MOORESVILLE – A living relative of Depression-era bank robber John Dillinger is seeking to bring a museum of artifacts related to the infamous criminal to the town of Mooresville.
Jeff Scalf, who is Dillinger’s great-nephew, pitched the idea to Mooresville City Council at its Tuesday meeting.
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The John Dillinger Museum at Crown Point abruptly closed in August 2017 after being open for just two years. The museum contained a number of artifacts, including the wicker coffin used to carry Dillinger’s remains and the fake wooden gun he used to successfully escape from Lake County Jail at Crown Point in 1934.
Scalf said he has an offer to purchase the museum and its artifacts from the South Shore Convention and Visitors Association, which retains ownership of the objects.
All he needs, he said, is a place to house the exhibit, as well as a $2,000 monthly fee from Mooresville taxpayers.
Any proceeds from the sale of tickets and merchandise would go back to the city, he told the council.
“I really believe that’s what will drive traffic to downtown merchants,” Scalf said.
Dillinger was born and spent most of his childhood in Indianapolis before his family moved to Mooresville in 1921. He later joined the United States Navy but deserted after a few months and returned to Morgan County.
It was in Mooresville that the infamous bank robber attempted to settle down and start a family, only to find that the quiet country life was not for him.
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After he was caught robbing a local grocery store, he was charged and sentenced to 10 to 20 years in Indiana State Prison, where he befriended bank robbers who learned the skills he would use to commit 12 separate bank robberies in less than two years.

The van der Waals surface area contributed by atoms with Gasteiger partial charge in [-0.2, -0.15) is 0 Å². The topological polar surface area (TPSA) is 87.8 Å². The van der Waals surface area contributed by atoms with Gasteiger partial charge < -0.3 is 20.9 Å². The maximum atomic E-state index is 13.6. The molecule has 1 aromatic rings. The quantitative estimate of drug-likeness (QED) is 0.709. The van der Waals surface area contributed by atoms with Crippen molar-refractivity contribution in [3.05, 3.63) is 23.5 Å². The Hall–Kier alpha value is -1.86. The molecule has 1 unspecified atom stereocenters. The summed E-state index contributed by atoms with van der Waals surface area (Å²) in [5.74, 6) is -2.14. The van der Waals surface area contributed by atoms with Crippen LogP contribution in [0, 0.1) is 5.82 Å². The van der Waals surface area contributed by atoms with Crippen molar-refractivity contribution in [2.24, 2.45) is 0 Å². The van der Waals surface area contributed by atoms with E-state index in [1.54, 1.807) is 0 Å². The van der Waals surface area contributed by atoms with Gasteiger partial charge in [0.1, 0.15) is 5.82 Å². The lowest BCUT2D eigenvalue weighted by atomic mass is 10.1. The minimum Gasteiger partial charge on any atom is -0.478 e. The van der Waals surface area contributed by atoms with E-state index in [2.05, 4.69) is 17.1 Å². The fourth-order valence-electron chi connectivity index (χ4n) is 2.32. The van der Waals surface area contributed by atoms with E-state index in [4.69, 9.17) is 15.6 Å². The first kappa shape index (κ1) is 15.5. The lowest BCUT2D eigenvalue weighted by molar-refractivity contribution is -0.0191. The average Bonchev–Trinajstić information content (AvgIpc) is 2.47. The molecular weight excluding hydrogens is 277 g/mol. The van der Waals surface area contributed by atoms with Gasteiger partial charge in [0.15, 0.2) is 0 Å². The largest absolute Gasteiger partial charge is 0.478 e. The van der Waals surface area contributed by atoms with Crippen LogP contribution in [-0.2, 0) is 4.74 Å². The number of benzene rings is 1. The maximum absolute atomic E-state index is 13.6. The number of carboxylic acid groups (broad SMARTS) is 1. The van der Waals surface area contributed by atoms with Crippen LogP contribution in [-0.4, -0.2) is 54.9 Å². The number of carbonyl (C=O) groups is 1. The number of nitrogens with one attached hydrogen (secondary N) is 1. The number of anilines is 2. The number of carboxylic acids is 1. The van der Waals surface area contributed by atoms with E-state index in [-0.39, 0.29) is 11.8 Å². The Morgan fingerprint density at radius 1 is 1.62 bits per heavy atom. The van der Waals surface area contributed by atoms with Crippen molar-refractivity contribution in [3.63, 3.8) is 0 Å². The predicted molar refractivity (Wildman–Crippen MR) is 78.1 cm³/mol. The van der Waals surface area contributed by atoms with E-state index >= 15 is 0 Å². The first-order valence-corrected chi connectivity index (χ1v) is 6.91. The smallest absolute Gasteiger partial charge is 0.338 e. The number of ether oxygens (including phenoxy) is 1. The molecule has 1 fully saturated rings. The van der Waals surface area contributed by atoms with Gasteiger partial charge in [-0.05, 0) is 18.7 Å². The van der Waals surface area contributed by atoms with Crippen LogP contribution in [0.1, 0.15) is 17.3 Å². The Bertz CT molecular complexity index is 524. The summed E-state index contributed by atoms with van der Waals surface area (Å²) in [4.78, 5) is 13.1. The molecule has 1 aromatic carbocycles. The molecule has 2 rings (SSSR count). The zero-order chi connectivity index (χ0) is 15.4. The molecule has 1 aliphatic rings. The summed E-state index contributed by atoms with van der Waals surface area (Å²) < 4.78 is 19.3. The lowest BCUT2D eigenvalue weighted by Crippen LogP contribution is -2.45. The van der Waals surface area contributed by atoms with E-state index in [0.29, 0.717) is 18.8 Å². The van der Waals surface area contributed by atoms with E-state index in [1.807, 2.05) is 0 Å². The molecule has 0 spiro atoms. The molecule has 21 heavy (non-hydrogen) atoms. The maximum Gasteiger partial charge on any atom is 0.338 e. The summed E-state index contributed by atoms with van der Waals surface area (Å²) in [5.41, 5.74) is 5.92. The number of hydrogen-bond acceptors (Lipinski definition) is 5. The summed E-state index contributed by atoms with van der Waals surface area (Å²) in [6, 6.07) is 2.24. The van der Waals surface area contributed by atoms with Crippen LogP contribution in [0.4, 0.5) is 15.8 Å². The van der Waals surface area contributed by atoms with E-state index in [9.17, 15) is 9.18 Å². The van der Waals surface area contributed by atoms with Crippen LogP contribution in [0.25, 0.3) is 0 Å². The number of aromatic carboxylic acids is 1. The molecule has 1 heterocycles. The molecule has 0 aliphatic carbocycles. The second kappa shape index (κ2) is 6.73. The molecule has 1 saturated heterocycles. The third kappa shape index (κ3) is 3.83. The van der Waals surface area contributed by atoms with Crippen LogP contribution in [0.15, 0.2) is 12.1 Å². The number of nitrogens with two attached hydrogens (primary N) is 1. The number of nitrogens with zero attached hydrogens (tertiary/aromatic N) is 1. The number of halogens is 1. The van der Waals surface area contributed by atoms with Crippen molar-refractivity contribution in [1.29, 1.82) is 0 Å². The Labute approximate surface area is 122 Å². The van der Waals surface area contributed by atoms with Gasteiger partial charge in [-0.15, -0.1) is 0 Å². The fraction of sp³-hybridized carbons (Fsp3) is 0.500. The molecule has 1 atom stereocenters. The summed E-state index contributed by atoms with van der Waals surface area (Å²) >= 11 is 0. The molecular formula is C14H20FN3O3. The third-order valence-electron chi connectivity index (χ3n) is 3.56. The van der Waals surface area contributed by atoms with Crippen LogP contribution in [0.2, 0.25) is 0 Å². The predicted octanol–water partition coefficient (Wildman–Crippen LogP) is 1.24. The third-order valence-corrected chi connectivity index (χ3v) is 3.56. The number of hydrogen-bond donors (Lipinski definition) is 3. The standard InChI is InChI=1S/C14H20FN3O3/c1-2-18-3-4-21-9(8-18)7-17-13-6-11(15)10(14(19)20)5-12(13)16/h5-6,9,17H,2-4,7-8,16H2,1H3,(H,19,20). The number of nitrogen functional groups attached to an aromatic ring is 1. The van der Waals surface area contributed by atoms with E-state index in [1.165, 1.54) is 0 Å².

Dillinger will return to Mooresville one last time, in 1934, while on the run from the FBI. The agency finally caught up with him after receiving a tip that the mobster would be attending a film screening at the Biograph Theater in Chicago.
He was shot outside the theater and later pronounced dead at a local hospital.
Council Chairman Tom Warthen expressed support for Scalf’s idea, but not at the city’s expense.
“This is an exceptional project for investors,” he said. “But not sure if this is the best project for taxpayers’ money…Obviously it would be an opportunity for possible revenue, but we have to operate on things that are safe for taxpayers.”
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Councilman Shane Williams liked the concept, but noted that he grew up in the old Dillinger house and still owns part of the property that used to be the Dillinger farm.
He was concerned that voting on the issue would create the appearance of a conflict of interest.
“I always thought the city missed the mark on John Dillinger – many cities and communities do things around their most famous people, and he was part of the story – but I don’t know if I could. vote. “
Council members voted 4-0 to table the matter until its June 21 meeting, with Williams abstaining from voting.